Founded in 2011, the Smithsonian National Museum of Natural History Biorepository (NMNH) is thought to be the largest museum-based natural history biorepository in existence. The capacity exceeds 4.2 million 2 ml cryovials, with potential for expansion to 5 million cryovials. Dating from the early 1970s the NMNH research team have collected material for projects in biodiversity, phylogenetics, population genetics, toxicology, environmental monitoring, and more. The recent explosion of genomic science such as the Earth BioGenome Project has increased the value of these materials and the rate of genomic collection growth. It is aimed that all archival genomic collections of the NMNH will be centralised to the Biorepository. The NMNH notes that researchers interested in free, permanent, archival storage of DNAs, tissues and phenotype vouchers of genomic research and collections should contact them.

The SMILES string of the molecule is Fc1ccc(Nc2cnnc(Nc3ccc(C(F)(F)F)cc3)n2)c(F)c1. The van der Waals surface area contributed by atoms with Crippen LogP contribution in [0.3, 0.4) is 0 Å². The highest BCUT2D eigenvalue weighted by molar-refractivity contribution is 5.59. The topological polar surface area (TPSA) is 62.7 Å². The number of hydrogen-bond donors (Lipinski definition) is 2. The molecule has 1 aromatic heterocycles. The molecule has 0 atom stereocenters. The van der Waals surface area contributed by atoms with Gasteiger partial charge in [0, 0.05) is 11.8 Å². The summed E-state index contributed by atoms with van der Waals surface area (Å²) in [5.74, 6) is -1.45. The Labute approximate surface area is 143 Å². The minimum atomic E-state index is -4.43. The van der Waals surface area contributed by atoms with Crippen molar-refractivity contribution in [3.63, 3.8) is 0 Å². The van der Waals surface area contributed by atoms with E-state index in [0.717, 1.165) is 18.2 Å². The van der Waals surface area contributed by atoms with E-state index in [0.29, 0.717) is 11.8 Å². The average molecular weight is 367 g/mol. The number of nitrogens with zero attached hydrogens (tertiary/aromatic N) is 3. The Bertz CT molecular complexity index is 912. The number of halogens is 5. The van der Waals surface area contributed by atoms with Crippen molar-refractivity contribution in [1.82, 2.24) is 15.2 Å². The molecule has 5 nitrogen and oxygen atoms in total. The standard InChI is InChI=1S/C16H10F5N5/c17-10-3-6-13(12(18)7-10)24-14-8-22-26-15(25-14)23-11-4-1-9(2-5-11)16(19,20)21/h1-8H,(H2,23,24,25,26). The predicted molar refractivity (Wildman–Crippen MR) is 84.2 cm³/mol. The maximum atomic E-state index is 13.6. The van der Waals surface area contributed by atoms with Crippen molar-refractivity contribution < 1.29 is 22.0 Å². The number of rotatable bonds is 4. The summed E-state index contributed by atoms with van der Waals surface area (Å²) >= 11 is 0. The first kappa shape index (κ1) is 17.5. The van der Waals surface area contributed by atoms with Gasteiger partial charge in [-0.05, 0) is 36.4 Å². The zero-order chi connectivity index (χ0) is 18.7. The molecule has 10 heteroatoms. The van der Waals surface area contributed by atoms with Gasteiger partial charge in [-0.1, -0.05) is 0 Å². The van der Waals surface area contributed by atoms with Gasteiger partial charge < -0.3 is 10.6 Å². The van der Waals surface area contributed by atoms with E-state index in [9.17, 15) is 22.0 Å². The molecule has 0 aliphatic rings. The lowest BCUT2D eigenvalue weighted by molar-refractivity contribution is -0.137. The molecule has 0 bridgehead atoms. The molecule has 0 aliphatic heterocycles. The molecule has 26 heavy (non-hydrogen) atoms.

The two main types of freezers in use at the Biorepository are mechanical and liquid nitrogen. The freezers use a “cascade refrigeration system”, which employs two different refrigerants with different boiling points. The mechanical freezers at NMNH are unusual in that they use water to cool the compressors, unlike most freezers that use ambient air to cool the compressors. This reduces the need for air conditioning, which makes the facility “greener”. The liquid nitrogen freezers work on a different principle, the material in vials is stored in a large rotating rack above a pool of boiling liquid nitrogen approaching -190°C. All the freezers and refrigerators in the Biorepository are continuously monitored by an electronic system allowing remote monitoring that calls responders during an outage or emergency.
The Biorepository supports genomics and other non-commercial research endeavors by providing materials which can be obtained by first contacting the pertinent NMNH Science Department. The Biorepository is also very interested in preserving additional material, tissue and DNA from organisms used in genomic studies.